Reflections on a Wandering Life.....

Wednesday, February 15, 2012


Went to Tianjin for lunch today. Believe it or not, I had never been to Tianjin before today. The main reason for that is that it used to be a real nuisance to get down there. Then a few years ago, the government started to brag about the new high speed train from Beijing to Tianjin. But folks I knew who were from Tianjin told me they never used it because it runs from Beijing South Train Station, and getting down there was such a nightmare it was easier to just take a regular train from the main Beijing train station. Line 4 changed all that. The new Line 4 subway goes directly to the South train station. Once you get to Beijing South and board the train, the high speed train makes the 120 kilometer trip in about 30 minutes. And there's a train leaving from Beijing to Tianjin every 15 minutes. So I can get from my place in the village to Tianjin in a couple hours or so.

The old British concession is just over the Liberation bridge from the train station. Walking down the main street, you can see the old buildings from the colonial period on both sides of the street. Probably the most notable would be the old Astor House Hotel, which was built in 1863, during the American Civil War. The hotel has been expanded now, but the old section is still pretty much the way it was during the middle half of the nineteenth century.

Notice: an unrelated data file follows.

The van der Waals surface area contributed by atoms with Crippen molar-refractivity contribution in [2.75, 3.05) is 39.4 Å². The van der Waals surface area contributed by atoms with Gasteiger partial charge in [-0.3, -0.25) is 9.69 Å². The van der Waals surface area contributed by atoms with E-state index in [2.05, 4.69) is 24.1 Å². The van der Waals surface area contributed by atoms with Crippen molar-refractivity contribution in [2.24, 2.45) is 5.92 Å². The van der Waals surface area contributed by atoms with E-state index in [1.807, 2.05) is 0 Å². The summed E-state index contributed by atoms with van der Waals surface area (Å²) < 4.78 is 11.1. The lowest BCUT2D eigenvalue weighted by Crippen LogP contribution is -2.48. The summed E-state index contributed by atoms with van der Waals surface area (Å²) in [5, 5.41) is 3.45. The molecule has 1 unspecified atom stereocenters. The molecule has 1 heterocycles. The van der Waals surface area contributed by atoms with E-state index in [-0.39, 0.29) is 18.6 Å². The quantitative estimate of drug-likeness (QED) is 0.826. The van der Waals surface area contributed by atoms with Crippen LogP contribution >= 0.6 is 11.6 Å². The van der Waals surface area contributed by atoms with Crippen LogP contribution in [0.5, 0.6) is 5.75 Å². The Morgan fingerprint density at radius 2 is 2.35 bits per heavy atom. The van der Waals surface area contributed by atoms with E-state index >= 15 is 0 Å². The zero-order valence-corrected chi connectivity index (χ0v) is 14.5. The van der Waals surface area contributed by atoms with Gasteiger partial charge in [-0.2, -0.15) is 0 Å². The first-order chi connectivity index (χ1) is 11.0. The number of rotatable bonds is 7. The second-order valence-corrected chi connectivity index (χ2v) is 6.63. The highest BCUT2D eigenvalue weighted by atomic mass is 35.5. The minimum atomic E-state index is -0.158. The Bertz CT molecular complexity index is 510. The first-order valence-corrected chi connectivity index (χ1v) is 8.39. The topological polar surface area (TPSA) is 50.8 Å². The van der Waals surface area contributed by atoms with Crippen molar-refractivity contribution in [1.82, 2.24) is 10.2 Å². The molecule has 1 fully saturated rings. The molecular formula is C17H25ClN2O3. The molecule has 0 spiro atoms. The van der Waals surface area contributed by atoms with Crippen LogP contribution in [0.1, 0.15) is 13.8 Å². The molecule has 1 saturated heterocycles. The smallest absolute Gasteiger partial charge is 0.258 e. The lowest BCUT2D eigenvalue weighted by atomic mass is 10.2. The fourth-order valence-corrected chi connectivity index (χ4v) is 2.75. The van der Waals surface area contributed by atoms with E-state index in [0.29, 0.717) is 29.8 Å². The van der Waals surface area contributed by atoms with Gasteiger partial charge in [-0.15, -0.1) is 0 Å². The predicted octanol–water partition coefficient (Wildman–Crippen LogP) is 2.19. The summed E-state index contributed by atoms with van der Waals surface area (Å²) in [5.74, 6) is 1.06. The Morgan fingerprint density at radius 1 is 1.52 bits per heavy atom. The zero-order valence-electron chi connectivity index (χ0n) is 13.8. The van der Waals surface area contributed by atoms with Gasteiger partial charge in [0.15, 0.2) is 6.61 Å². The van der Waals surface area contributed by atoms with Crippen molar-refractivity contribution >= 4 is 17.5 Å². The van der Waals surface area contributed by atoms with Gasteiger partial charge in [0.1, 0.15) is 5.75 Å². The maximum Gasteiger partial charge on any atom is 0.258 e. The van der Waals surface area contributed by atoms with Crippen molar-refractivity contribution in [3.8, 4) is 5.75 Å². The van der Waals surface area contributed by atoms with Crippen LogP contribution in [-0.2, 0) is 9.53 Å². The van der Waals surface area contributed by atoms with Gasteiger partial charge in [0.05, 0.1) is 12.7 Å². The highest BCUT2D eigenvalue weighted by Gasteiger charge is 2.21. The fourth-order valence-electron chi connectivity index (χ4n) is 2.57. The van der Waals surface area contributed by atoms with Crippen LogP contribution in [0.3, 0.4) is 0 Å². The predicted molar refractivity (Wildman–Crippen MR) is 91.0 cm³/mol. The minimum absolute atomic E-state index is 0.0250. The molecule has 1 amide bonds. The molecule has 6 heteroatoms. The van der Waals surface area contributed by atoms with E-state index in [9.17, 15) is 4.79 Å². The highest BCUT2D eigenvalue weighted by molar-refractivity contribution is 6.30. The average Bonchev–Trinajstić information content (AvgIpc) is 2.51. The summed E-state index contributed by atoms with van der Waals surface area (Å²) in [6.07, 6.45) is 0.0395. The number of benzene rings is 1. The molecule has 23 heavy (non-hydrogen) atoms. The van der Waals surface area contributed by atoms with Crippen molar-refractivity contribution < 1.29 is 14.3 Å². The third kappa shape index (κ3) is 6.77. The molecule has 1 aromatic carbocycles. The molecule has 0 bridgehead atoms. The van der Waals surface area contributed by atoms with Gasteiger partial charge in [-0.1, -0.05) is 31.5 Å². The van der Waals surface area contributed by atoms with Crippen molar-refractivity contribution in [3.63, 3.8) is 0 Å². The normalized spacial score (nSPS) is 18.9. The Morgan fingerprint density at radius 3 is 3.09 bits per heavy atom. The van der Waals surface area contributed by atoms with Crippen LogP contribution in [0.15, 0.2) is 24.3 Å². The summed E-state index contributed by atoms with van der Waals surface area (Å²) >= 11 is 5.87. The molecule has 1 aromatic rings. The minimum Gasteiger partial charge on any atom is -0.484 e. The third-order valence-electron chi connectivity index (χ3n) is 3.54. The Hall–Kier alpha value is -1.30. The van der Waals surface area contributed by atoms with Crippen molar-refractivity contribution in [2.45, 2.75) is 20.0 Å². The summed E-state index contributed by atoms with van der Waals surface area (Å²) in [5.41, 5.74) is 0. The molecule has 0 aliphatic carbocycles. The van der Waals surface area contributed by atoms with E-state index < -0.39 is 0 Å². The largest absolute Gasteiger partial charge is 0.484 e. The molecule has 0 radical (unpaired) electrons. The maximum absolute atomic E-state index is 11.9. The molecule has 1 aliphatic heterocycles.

I had lunch at a place called "YY Beer House." The name of the place makes it sound like a bar, but it's actually a Thai restaurant that serves really good food for a surprisingly good price. Dump of a place, but it's nice.

On the way down there, I got in a conversation with a young lady I met in the ticket line. I asked her about where to buy the ticket, because she seemed to be experienced with the route. When I boarded the train I discovered that she was sitting right across the aisle from me (probably because she bought her ticket at the same time I did). She is a student at a Xueyuan (sorta like a community college) of some kind in Tianjin. I'd be interested to know what her story is. I'm always somewhat taken aback when I meet college students who don't speak any English, and she looked to be just a bit older than the average university student. But she was friendly and chatty and quite a good communicator, so if she manages to pick up some English, I am sure she will be able to get a job of some kind. The one thing folks like her have going for them is that they happen to live in a country with a roaring economy.

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